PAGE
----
December makes me paranoid. I mentally shut down in December.
December 28, 2013 at 1:12AM we came home to something that has twisted who I am. Our home was on fire, and our dogs and cat were dead. We were out having a good time, we were bowling for Scott’s birthday, we were super drunk! Want to sober up in three seconds? Come home to a house full of thick, black, electric, smoke. Try giving your 8 month old dead puppy CPR because it might help.
I remember that night clearly, and somehow barely at all. I blame the emotional trauma and sleepless nights that followed.
Because of this and another awful event too touchy for me to talk about publicly, December isn’t a great month for me. Yes, Christmas is great and my husband’s birthday is wonderful, but I’m always waiting for the other shoe to drop.
The house fire made me not really care about things. I don’t like things. I used to collect every little thing, hoard it in my room, make a big deal about the things I had. Now? I’m happy if you get me socks. Socks are nice. I mean yes, I like the idea of things, But if someone paid my internet bill for me for Christmas I would be just as happy.
I don’t sleep well in December, I stay up and smell the air. I stay up and listen to my dog and husband breathe. I count how many times I have let December get the best of me. Some people tell me I must have seasonal depression, but they don’t understand what it’s like to be sobbing while giving a dead dog CPR. To have an officer steps over you and tell you to give up because he’s already dead, and then an hour later crack a joke about roasting marshmallows on your burning home while you’re losing everything you cared about.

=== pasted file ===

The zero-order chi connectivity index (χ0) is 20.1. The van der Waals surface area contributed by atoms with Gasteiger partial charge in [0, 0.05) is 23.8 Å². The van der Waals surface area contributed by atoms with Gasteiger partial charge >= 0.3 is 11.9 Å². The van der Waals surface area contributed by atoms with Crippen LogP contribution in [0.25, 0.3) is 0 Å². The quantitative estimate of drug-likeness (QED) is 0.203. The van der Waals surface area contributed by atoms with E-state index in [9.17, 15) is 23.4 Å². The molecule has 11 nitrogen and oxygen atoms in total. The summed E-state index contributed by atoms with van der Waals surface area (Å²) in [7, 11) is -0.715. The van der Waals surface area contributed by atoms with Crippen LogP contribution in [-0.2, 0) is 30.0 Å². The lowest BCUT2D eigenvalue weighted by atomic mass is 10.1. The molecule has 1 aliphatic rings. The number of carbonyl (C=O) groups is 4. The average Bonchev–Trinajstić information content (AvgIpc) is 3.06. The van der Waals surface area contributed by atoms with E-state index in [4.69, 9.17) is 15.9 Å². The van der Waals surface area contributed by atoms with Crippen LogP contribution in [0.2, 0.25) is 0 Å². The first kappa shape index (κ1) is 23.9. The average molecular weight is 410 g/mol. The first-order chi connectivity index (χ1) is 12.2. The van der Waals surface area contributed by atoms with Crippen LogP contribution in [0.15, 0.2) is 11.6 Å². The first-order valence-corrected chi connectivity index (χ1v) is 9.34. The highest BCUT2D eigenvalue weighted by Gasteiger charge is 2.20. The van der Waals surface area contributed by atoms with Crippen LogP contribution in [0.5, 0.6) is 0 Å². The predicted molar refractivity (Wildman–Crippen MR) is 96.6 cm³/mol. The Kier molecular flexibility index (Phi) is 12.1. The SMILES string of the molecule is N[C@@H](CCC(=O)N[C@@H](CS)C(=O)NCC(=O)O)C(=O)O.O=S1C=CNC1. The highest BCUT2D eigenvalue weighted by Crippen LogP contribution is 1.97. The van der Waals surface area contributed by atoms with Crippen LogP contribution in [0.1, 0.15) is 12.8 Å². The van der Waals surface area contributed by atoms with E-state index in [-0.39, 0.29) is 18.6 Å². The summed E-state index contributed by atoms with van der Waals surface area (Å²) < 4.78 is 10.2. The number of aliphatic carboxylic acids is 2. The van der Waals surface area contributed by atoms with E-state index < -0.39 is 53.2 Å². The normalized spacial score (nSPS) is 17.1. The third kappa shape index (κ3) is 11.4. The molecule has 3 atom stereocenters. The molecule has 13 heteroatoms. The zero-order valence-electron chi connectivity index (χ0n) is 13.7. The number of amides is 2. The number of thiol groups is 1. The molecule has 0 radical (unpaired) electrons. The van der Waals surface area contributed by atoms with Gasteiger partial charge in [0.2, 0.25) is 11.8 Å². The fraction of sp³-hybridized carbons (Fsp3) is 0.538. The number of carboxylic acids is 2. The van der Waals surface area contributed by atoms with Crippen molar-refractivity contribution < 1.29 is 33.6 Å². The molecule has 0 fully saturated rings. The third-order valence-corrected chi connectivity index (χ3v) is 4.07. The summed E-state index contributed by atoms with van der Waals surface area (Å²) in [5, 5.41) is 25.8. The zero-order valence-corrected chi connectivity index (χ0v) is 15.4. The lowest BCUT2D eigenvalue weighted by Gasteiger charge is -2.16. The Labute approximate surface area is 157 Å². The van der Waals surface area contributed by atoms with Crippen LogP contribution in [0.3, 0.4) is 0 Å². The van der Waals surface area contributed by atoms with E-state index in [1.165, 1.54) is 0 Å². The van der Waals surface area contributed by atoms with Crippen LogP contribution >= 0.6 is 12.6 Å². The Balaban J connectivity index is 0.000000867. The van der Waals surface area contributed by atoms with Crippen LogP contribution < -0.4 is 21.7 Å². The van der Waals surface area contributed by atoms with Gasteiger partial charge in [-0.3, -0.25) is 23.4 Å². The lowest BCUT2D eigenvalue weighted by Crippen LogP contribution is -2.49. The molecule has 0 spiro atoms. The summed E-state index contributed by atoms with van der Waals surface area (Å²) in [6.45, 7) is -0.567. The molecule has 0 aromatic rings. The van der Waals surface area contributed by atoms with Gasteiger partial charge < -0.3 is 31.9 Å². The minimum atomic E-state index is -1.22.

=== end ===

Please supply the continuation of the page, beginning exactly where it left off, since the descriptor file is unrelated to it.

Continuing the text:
If I sound bitter, it’s because I still am a little bit. If you’ve been through a house fire, you may understand. It’s not something you get over, it’s a ticking paranoia that slips into the back of your mind and makes you crazy. It’s why you shut certain things off and refuse to use a specific item. It’s why nothing stays plugged in if it doesn’t have to be. It’s why you have expensive insurance even though you tell yourself lightning doesn’t strike twice in the same place.
It’s what makes you feel like you might be crazy.
Waiting and waiting and waiting for the other shoe to drop. And when that clock hits midnight on December 31 I take a deep breath, because I know the other shoe was set down with care. It’s not going to drop. It’s over. It’s a new day, a new month, it’s a brand new freaking year, and I have 12 months before I have to worry about that damn shoe again.